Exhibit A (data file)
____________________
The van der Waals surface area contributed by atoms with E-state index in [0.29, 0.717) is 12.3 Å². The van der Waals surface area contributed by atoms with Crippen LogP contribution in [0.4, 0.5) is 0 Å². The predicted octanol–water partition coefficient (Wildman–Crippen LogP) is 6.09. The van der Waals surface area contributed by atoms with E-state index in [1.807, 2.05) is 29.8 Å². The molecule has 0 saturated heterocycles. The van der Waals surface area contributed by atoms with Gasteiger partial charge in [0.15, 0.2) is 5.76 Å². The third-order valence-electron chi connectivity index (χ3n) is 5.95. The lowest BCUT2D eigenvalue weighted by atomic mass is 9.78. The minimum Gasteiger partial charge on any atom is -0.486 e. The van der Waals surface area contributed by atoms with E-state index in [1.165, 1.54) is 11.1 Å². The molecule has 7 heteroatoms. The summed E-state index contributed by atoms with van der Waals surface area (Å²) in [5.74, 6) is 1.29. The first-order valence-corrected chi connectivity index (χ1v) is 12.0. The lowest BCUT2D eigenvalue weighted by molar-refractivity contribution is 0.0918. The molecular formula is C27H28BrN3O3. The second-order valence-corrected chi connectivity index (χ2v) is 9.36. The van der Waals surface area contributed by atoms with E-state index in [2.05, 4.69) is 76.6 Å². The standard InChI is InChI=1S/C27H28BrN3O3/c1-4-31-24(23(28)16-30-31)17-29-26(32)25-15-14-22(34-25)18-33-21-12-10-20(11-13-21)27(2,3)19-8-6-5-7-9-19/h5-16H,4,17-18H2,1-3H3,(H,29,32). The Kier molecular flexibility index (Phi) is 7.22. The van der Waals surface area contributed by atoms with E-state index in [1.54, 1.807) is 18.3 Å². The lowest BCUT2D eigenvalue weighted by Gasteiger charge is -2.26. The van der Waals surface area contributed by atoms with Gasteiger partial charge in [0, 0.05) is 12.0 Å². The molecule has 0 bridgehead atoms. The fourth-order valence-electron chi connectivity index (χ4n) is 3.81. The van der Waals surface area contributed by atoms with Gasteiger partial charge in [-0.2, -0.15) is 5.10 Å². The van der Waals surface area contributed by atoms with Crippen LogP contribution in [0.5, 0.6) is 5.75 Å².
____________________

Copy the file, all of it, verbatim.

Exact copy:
The van der Waals surface area contributed by atoms with E-state index in [0.29, 0.717) is 12.3 Å². The van der Waals surface area contributed by atoms with Crippen LogP contribution in [0.4, 0.5) is 0 Å². The predicted octanol–water partition coefficient (Wildman–Crippen LogP) is 6.09. The van der Waals surface area contributed by atoms with E-state index in [1.807, 2.05) is 29.8 Å². The molecule has 0 saturated heterocycles. The van der Waals surface area contributed by atoms with Gasteiger partial charge in [0.15, 0.2) is 5.76 Å². The third-order valence-electron chi connectivity index (χ3n) is 5.95. The lowest BCUT2D eigenvalue weighted by atomic mass is 9.78. The minimum Gasteiger partial charge on any atom is -0.486 e. The van der Waals surface area contributed by atoms with E-state index in [1.165, 1.54) is 11.1 Å². The molecule has 7 heteroatoms. The summed E-state index contributed by atoms with van der Waals surface area (Å²) in [5.74, 6) is 1.29. The first-order valence-corrected chi connectivity index (χ1v) is 12.0. The lowest BCUT2D eigenvalue weighted by molar-refractivity contribution is 0.0918. The molecular formula is C27H28BrN3O3. The second-order valence-corrected chi connectivity index (χ2v) is 9.36. The van der Waals surface area contributed by atoms with E-state index in [2.05, 4.69) is 76.6 Å². The standard InChI is InChI=1S/C27H28BrN3O3/c1-4-31-24(23(28)16-30-31)17-29-26(32)25-15-14-22(34-25)18-33-21-12-10-20(11-13-21)27(2,3)19-8-6-5-7-9-19/h5-16H,4,17-18H2,1-3H3,(H,29,32). The Kier molecular flexibility index (Phi) is 7.22. The van der Waals surface area contributed by atoms with E-state index in [1.54, 1.807) is 18.3 Å². The lowest BCUT2D eigenvalue weighted by Gasteiger charge is -2.26. The van der Waals surface area contributed by atoms with Gasteiger partial charge in [0, 0.05) is 12.0 Å². The molecule has 0 bridgehead atoms. The fourth-order valence-electron chi connectivity index (χ4n) is 3.81. The van der Waals surface area contributed by atoms with Gasteiger partial charge in [-0.2, -0.15) is 5.10 Å². The van der Waals surface area contributed by atoms with Crippen LogP contribution in [0.5, 0.6) is 5.75 Å².